May 11, 2021

Volume XI, Number 131

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May 11, 2021

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May 10, 2021

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How To Erase A Business Entity's Cancellation

Sometimes people get confused and will file a certificate of cancellation or dissolution with the California Secretary of State when the entity has not dissolved, much less completely wound up its affairs.  The challenge then becomes how to resurrect an entity that is dead as far as the State of California is concerned.  Indeed, the Corporations Code provides no means for revivifying the entity.

The solution lies in Article 6, Chapter 3, Part 2, Division 3, Title 2 of the California Government Code, Cal. Gov't Code §§ 12260-12263.  Pursuant to these statutes, the Secretary of State is required to reinstate a business entity to active status in either of the following two circumstances:

  • The factual representations by a shareholder, member, partner, or other person that are contained in the termination document are materially false; or

  • The submission of the termination document to the Secretary of State for filing is fraudulent.

There is no point in trying to convince the Secretary of State of either of these facts.  The Secretary of State is required to reinstate the entity only if a court makes the finding.   There are two ways to to obtain the required court order:  (i) submitting a petition to the Superior Court containing the legal and factual basis for reinstatement; or (ii) as part of a civil action for damages or equitable relief.  Reinstatement is effective from the date of the filing of the court order with the Secretary of State.  Thus, it is possible that the cancelled entity could lose the ability to be reinstated under its name if another entity has made a supervening filing under the cancelled entity's name.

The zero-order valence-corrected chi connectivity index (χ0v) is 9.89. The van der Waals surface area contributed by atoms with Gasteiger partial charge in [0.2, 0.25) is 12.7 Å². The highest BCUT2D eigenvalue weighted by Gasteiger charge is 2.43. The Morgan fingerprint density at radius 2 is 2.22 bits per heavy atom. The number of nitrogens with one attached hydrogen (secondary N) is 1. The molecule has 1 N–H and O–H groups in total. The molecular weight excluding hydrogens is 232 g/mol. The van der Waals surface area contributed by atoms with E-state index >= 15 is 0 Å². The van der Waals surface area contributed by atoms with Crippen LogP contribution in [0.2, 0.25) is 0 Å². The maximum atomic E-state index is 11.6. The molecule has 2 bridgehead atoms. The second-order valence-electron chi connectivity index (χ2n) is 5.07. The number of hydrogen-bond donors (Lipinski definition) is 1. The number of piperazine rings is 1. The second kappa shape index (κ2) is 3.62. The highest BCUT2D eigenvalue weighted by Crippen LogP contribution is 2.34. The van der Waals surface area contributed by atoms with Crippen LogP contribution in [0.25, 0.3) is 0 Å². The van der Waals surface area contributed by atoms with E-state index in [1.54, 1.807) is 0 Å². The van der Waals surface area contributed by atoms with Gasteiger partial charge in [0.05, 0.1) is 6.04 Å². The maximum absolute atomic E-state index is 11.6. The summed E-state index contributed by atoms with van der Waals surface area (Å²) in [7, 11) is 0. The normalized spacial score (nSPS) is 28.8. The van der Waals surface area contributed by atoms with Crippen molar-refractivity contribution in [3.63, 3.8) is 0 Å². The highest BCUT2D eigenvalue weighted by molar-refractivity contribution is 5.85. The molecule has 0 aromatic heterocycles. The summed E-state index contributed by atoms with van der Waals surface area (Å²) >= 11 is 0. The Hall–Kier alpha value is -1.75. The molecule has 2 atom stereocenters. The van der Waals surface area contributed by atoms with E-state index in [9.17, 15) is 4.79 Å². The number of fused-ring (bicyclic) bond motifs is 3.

The word "cancel" is derived from the Latin word cancellus, which refers to grid or lattice.  Thus, cancellation involves blotting something with a lattice-work of lines.

 

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© 2010-2021 Allen Matkins Leck Gamble Mallory & Natsis LLP National Law Review, Volume XI, Number 99
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About this Author

Keith Paul Bishop, Corporate Transactions Lawyer, finance securities attorney, Allen Matkins Law Firm
Partner

Keith Bishop works with privately held and publicly traded companies on federal and state corporate and securities transactions, compliance, and governance matters. He is highly-regarded for his in-depth knowledge of the distinctive corporate and regulatory requirements faced by corporations in the state of California.

While many law firms have a great deal of expertise in federal or Delaware corporate law, Keith’s specific focus on California corporate and securities law is uncommon. A former California state regulator of securities and financial institutions, Keith has decades of...

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